Marplan - General Information:

An MAO inhibitor that is effective in the treatment of major depression, dysthymic disorder, and atypical depression. It also is useful in the treatment of panic disorder and the phobic disorders. (From AMA, Drug Evaluations Annual, 1994, p311)

Pharmacology:

Marplan is a non-selective hydrazine monoamine oxidase (MAO) inhibitor used to treat depression. In vivo and in vitro studies demonstrated inhibition of MAO in the brain, heart, and liver. Depression is a complicated disease that is not fully understood. It is thought that depression may be linked to an imbalance of chemicals within the brain. When depression occurs, there may be a decrease in the amount of chemicals released from nerve cells in the brain. These chemicals are called monoamines. Monoamines are broken down by a chemical called monoamine oxidase. Marplan prevents monoamine oxidase from breaking down the monoamines. This results in an increased amount of active monoamines in the brain. By increasing the amount of monoamines in the brain, the imbalance of chemicals thought to be caused by depression is altered. This helps relieve the symptoms of depression.

Marplan for patients

Patients should be instructed to report promptly the occurrence of headache or other unusual symptoms, i. e., palpitation and or tachycardia, a sense of constriction in the throat or chest, sweating, dizziness, neck stiffness, nausea, or vomiting. Patients should be warned against eating the foods listed under CONTRAINDICATIONS while on Marplan therapy and should also be told not to drink alcoholic beverages. The patient should also be warned about the possibility of hypotension and faintness, as well as drowsiness sufficient to impair performance of potentially hazardous tasks, such as driving a car or operating machinery.

Patients should also be cautioned not to take concomitant medications, whether prescription or over-the- counter drugs such as cold, hay fever, or weight-reducing preparations, without the advice of a physician. They should be advised not to consume excessive amounts of caffeine in any form. Likewise, they should inform their physicians and their dentist about the use of Marplan.

Marplan Interactions

Isocarboxazid should be administered with caution to patients receiving Antabuse (disulfiram, Wyeth-Ayerst Laboratories). In a single study, rats given high intraperitoneal doses of an MAO inhibitor plus disulfiram experienced severe toxicity, including convulsions and death.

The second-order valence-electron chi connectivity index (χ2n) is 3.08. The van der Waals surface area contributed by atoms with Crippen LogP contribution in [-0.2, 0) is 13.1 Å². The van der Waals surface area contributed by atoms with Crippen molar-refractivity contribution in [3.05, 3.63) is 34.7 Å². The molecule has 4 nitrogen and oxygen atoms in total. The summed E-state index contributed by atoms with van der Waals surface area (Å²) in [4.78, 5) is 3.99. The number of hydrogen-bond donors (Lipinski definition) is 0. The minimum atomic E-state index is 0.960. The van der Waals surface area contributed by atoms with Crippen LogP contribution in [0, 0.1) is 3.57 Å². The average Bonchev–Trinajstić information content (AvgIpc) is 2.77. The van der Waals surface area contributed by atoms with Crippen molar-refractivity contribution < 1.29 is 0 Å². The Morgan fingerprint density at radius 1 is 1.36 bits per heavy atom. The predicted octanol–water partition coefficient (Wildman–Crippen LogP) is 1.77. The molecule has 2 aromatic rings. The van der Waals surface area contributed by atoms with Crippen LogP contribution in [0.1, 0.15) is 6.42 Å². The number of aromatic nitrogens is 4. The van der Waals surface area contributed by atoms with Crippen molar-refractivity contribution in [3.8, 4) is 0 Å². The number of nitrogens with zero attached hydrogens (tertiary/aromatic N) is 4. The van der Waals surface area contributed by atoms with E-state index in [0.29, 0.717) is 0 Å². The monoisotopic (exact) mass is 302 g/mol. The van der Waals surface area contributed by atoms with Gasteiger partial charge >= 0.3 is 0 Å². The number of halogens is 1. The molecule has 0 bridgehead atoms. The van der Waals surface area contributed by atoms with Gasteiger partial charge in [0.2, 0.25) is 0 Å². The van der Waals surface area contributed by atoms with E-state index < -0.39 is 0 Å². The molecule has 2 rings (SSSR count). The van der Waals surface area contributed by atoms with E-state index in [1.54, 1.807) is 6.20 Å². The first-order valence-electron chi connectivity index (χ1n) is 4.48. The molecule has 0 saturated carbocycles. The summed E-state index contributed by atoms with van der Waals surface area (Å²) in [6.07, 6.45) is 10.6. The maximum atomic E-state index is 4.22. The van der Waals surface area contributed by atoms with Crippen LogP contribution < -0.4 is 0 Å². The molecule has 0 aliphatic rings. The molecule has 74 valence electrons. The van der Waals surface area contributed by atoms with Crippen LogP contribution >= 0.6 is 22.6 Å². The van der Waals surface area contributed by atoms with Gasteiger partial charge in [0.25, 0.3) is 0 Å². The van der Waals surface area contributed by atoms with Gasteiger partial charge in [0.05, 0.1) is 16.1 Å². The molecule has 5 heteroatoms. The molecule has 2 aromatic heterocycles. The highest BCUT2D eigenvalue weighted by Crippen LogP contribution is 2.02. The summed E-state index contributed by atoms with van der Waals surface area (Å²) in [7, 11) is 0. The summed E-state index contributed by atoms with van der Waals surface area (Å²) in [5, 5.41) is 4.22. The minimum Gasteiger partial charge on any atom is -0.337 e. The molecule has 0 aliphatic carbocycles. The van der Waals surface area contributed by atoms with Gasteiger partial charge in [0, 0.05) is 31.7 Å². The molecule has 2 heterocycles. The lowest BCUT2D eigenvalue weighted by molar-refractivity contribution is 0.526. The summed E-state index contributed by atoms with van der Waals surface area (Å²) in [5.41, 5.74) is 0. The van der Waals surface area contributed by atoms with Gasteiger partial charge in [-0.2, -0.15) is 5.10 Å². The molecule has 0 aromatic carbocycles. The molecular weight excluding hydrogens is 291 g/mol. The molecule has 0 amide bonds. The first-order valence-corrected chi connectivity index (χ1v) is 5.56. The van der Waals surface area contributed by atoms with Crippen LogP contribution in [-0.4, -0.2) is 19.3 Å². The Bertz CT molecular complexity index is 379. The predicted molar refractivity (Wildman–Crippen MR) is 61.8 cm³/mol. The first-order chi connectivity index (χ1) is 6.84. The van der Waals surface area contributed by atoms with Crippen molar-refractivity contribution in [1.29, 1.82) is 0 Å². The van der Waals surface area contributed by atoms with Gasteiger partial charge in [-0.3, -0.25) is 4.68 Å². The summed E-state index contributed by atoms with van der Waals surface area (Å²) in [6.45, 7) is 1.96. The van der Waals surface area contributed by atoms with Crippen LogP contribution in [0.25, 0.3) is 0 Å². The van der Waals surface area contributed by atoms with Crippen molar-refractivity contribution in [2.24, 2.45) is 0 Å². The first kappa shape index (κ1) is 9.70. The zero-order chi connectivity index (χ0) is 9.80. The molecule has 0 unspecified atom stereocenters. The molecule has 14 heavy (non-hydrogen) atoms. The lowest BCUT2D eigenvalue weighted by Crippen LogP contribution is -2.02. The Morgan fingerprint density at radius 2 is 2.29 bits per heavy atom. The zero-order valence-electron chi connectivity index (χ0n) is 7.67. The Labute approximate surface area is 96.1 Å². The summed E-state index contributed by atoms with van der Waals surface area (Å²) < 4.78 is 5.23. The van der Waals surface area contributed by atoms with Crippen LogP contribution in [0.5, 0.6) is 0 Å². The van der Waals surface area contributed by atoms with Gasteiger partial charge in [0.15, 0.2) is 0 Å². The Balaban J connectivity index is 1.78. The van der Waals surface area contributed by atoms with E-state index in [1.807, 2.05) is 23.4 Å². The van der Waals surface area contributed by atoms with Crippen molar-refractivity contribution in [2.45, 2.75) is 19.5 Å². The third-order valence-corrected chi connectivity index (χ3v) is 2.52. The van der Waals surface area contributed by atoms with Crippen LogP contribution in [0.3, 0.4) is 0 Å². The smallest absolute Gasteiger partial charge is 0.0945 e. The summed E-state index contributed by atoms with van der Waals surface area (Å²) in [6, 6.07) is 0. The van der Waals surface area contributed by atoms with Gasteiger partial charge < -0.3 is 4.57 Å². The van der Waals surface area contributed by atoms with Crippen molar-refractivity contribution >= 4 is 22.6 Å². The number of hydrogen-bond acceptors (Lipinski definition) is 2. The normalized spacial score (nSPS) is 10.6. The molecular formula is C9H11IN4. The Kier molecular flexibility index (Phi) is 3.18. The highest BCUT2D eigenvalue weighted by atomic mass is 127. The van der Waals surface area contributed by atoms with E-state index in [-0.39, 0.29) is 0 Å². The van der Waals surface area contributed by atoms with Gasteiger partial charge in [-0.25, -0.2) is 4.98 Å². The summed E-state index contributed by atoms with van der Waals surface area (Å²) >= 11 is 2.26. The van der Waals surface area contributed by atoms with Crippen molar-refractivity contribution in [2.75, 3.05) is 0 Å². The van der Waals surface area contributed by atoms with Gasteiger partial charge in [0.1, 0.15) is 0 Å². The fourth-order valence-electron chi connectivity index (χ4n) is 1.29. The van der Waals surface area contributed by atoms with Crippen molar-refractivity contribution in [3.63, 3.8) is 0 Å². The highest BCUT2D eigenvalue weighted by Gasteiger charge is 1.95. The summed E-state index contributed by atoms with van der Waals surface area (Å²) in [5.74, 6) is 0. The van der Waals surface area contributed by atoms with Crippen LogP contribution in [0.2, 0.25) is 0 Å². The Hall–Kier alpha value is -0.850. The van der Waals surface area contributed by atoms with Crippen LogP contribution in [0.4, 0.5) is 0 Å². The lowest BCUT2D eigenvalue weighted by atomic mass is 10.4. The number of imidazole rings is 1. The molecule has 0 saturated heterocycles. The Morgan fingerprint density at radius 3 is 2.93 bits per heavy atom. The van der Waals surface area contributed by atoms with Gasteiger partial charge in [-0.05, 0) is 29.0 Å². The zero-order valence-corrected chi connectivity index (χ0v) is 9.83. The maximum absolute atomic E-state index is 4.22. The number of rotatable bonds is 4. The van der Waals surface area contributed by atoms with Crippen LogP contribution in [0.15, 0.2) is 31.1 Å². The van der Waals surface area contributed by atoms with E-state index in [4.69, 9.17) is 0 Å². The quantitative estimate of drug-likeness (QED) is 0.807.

Concomitant use of Isocarboxazid and other psychotropic agents is generally not recommended because of possible potentiating effects. This is especially true in patients who may subject themselves to an overdosage of drugs. If combination therapy is needed, careful consideration should be given to the pharmacology of all agents to be used. The monoamine oxidase inhibitory effects of Isocarboxazid may persist for a substantial period after discontinuation of the drug, and this should be borne in mind when another drug is prescribed following Isocarboxazid. To avoid potentiation, the physician wishing to terminate treatment with Isocarboxazid and begin therapy with another agent should allow for an interval of 10 days.

Marplan Contraindications

Marplan (isocarboxazid) should not be administered in combination with any of the following: MAO inhibitors or dibenzazepine derivatives; sympathomimetics (including amphetamines); some central nervous system depressants (including narcotics and alcohol); antihypertensive, diuretic, antihistaminic, sedative or anesthetic drugs, buproprion HCL, buspirone HCL, dextromethorphan, cheese or other foods with a high tyramine content; or excessive quantities of caffeine.

Marplan (isocarboxazid) should not be administered to any patient with a confirmed or suspected cerebrovascular defect or to any patient with cardiovascular disease, hypertension, or history of headache.

Contraindicated Patient Populations

Hypersensitivity

Marplan should not be used in patients with known hypersensitivity to isocarboxazid. Cerebrovascular Disorders Marplan should not be administered to any patient with a confirmed or suspected cerebrovascular defect or to any patient with cardiovascular disease or hypertension.

Pheochromocytoma

Marplan should not be used in the presence of pheochromocytoma, as such tumors secrete pressor substances whose metabolism may be inhibited by Marplan.

Liver Disease

Marplan should not be used in patients with a history of liver disease, or in those with abnormal liver function tests.

Renal Impairment

Marplan should not be used in patients with severe impairment of renal function. Patients with Severe/ Frequent Headaches Patients with severe or frequent headaches should not be considered candidates for therapy with Marplan, because headaches during therapy may be the first symptom of a hypertensive reaction to the drug.

Contraindicated MAOI-Other Drug Combinations